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Published: October 4th 2014
The next day was a long journey day to Sarajevo, the capital of Bosnia and Herzegovina. Along the way, which I didn't know until Phil and Brit told me, we passed Srebenica, a small Bosnian town betrayed during the war and the site of a massive geonocide af the hands of the Serbian army. We asked stop there, but we were denied citing a pressing schedule. In Sarajevo, we were greeted at our Pension for 3 nights, and later we greeted by our local Sarajevo guide Muhamed. Muhamed was a very warm and welcoming guide who was very enthusiastic about his city. As a boy of 10 when the 3 and a half year seige of Sarajevo started, he vividly recounted what it was like to live in hiding from snipers who would shoot and wound people as they crossed the street, then proceeded to shoot, point blank, those who helped the wounded. Over 11 000 people died during the seige, and a local modern artist commemerated this recently with a display in central Sarajevo of red chairs, representing each and every person that died, including small chairs filled with teddy bears and toys for the children who also were innocently
killed. The photo of that was intense. After our walking tour, we arrived at our restaurant near the Karavanserai. As Sarajevo had a big Ottoman influence, Sarajevo old town is like a little Istanbul - with little streets, a covered bazzar and an impressive mosque in the centre of the city. The next day was an early start (6am) to catch a local train to Mostar, a small town inthe Herzegovina region(the capital of Herzegovina in fact). The train ride was spectacular itself. Beautiful scenery of green mountains flanked by a massive blue-green lake. Alan, out if all of us, was most impressed by this and proceeded to wave a every station master along the way (as Phil said tongue-in-cheek 'my son'). The trip was made memorable by a joke that Alan shared that left he and I in stitches and tears for half an hour! I think Phil and Bill were laughing more so at us rather than the joke itself! See, Alan proves age really is just a number,and this is why he is still travelling with people a quarter of his age! Really a remarkable man.
Mostar - if you look up the Balkans in google,
no doubt you will see a picture of the medieval bridge (Stari Most), crossing the gorgeous blue green waters. The bridge, originally built by the Ottomans in the 16th century, was rebuilt after the Croatians bombed in 1993, was again rebuilt. It was absoltuely spectacular to see up close. We went up the mineret of an old mosque and saw the bridge from up high and got many of those classic photos. Mostar itself, a very charming little town, yes overrun by tourists, but Mostar much like Sarajevo old town, you would swear you are in Istanbul. Small narrow cobblestone streets, Turkish-inspired infeastructure and little shops selling local crafts and tourists trinkets.
We then went back via the dreaded green bus - dreaded because its a cramped minibus we spent most of the previous day travelling from Belgrade. As part of our Intrepid package, we had a cooking lesson, however we didn't get to eat what we made, instead we ate the same food prepared by the previous intrepud group which was frozen for us (and in turn what we prepared was frozen for the next group), which is an odd concept we thought and could have been better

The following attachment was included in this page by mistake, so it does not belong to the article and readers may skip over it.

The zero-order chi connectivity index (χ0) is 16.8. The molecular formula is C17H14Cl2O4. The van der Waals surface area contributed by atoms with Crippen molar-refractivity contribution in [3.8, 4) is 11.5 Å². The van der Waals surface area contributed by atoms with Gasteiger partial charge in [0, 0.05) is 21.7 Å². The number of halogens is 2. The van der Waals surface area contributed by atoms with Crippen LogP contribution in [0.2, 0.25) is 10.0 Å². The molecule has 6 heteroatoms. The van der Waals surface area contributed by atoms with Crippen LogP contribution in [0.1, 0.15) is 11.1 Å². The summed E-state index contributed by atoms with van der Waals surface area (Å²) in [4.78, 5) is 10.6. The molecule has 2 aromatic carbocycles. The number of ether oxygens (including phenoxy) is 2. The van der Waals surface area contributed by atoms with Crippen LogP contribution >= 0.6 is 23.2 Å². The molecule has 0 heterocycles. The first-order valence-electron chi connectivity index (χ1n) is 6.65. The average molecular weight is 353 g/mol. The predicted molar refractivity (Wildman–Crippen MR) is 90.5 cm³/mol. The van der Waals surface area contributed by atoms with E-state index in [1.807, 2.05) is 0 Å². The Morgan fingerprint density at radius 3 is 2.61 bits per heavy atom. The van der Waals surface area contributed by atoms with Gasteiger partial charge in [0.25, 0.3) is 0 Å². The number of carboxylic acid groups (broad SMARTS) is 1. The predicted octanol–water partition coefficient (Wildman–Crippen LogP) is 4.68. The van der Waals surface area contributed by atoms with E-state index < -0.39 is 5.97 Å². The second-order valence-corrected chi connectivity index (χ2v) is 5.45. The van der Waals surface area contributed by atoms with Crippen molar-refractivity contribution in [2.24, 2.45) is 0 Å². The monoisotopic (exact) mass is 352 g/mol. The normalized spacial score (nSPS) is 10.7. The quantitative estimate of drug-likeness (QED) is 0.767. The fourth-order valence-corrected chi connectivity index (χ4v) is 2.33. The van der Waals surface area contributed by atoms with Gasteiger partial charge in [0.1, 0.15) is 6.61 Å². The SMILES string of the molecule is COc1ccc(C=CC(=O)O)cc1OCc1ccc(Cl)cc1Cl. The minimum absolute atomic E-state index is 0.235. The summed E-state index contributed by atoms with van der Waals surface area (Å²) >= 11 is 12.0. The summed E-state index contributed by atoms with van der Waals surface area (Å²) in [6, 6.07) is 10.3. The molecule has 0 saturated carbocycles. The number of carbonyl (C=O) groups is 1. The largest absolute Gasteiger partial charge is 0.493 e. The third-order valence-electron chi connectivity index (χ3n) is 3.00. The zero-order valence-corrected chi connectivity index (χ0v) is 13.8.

planned. The next day the group opted to go on a Sarajevo tour with Muhamed. He took us to the tunnel museum, which is dedicated to the tunnel that was built during the seige so that food, water, electricity and other supplies could be funneled through to the beseiged city. Muhamed told us of a time when we was just 10 years old, desperate to go out and play during the seige, he sneakily popped a sleeping pill in his grandma's tea and went outside to play. Nearby, a morter was fired and landed nearby and he got schrapnel in his leg. Taken to a hospital bleeding where his mum worked, she of course fainted and blamed herself. That is, until Muhamed admitted he 'drugged' grandma so that he could sneak out and play! Fortunately, that is the only (physical) war wound he got, and his story, as well as many other personal accounts on this trip, really makes it hit home how recent this war was, how lucky we are to gave been born and raised in a reatively peaceful country, and how there are so many conflicts still occuring around the world today. We also walked through a portion of the tunnel. Originally, the tunnel was 800m long, built under the international airport (which the UN siezed as neutral ground). The Serbian army knew of a tunnel being built, but the Bosnian army buily a lot of trenches so the Serbs did not not exactly where the entrances were. It was also dicey as the tunnel regularly filled with water, and with electricity lines running above, it is amazing no-one got electrocuted in the 3 years the tunnel was used. We then drove up (in the green van) up a small mountain to get spectacular views of Sarajevo. The rest of the day was ours. After a lunch of fabulous 'kavapi' we parted from the group and wandered around town. We stumbled on the permanent exhibition about Srecebica. Amongst the photographs taken during the war and the audio displays, the documentry, 'Miss Sarajevo', directed by Liam Neeson was showing, as well as the hard-hitting documenry of Srebenica the town betrayed during the war. The footage people taken to be executed, as well as footage of relatives searching and grieving for their loved ones was really heart wrentching. In the evening it as really pelting down, and after walking around town looking for the prerfect place, Bill, Phil, Alan and I found a quaint little place, with a charming waiter whom couldn't believe Alan was older than his dad so he showed his passport! A nice dinner to end a lovely stay in Bosnia & Herzegovina.
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